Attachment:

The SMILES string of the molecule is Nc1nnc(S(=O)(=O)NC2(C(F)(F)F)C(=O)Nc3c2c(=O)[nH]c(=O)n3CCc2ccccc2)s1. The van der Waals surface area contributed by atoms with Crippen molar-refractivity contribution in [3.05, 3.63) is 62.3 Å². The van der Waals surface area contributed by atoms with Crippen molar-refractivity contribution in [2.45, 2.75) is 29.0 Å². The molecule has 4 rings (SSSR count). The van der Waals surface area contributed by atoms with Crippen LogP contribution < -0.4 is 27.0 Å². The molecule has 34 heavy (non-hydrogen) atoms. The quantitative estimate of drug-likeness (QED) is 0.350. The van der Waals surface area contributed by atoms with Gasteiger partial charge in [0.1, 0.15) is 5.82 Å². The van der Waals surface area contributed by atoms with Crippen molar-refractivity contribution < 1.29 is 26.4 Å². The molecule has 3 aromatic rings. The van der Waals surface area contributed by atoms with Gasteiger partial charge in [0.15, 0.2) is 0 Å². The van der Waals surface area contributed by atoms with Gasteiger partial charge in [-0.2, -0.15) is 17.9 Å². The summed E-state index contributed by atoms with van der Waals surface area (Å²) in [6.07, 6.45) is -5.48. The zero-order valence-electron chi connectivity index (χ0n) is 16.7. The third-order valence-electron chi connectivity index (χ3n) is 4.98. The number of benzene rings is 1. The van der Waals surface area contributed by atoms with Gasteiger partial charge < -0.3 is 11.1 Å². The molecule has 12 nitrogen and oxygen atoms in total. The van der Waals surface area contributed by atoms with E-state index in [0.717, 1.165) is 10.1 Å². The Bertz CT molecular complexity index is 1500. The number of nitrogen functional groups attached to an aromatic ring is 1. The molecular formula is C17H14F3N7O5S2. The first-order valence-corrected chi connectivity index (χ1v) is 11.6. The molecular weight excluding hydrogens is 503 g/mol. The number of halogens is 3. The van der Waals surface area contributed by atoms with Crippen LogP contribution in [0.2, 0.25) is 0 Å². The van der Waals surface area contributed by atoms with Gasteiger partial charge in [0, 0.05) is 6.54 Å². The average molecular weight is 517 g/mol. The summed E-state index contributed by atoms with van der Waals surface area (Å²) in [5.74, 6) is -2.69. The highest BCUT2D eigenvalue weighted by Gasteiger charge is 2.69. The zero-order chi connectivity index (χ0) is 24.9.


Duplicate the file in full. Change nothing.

The SMILES string of the molecule is Nc1nnc(S(=O)(=O)NC2(C(F)(F)F)C(=O)Nc3c2c(=O)[nH]c(=O)n3CCc2ccccc2)s1. The van der Waals surface area contributed by atoms with Crippen molar-refractivity contribution in [3.05, 3.63) is 62.3 Å². The van der Waals surface area contributed by atoms with Crippen molar-refractivity contribution in [2.45, 2.75) is 29.0 Å². The molecule has 4 rings (SSSR count). The van der Waals surface area contributed by atoms with Crippen LogP contribution < -0.4 is 27.0 Å². The molecule has 34 heavy (non-hydrogen) atoms. The quantitative estimate of drug-likeness (QED) is 0.350. The van der Waals surface area contributed by atoms with Gasteiger partial charge in [0.1, 0.15) is 5.82 Å². The van der Waals surface area contributed by atoms with Crippen molar-refractivity contribution < 1.29 is 26.4 Å². The molecule has 3 aromatic rings. The van der Waals surface area contributed by atoms with Gasteiger partial charge in [0.15, 0.2) is 0 Å². The van der Waals surface area contributed by atoms with Gasteiger partial charge in [-0.2, -0.15) is 17.9 Å². The summed E-state index contributed by atoms with van der Waals surface area (Å²) in [6.07, 6.45) is -5.48. The zero-order valence-electron chi connectivity index (χ0n) is 16.7. The third-order valence-electron chi connectivity index (χ3n) is 4.98. The number of benzene rings is 1. The van der Waals surface area contributed by atoms with Gasteiger partial charge < -0.3 is 11.1 Å². The molecule has 12 nitrogen and oxygen atoms in total. The van der Waals surface area contributed by atoms with E-state index in [0.717, 1.165) is 10.1 Å². The Bertz CT molecular complexity index is 1500. The number of nitrogen functional groups attached to an aromatic ring is 1. The molecular formula is C17H14F3N7O5S2. The first-order valence-corrected chi connectivity index (χ1v) is 11.6. The molecular weight excluding hydrogens is 503 g/mol. The number of halogens is 3. The van der Waals surface area contributed by atoms with Crippen LogP contribution in [0.2, 0.25) is 0 Å². The van der Waals surface area contributed by atoms with Gasteiger partial charge in [0, 0.05) is 6.54 Å². The average molecular weight is 517 g/mol. The summed E-state index contributed by atoms with van der Waals surface area (Å²) in [5.74, 6) is -2.69. The highest BCUT2D eigenvalue weighted by Gasteiger charge is 2.69. The zero-order chi connectivity index (χ0) is 24.9.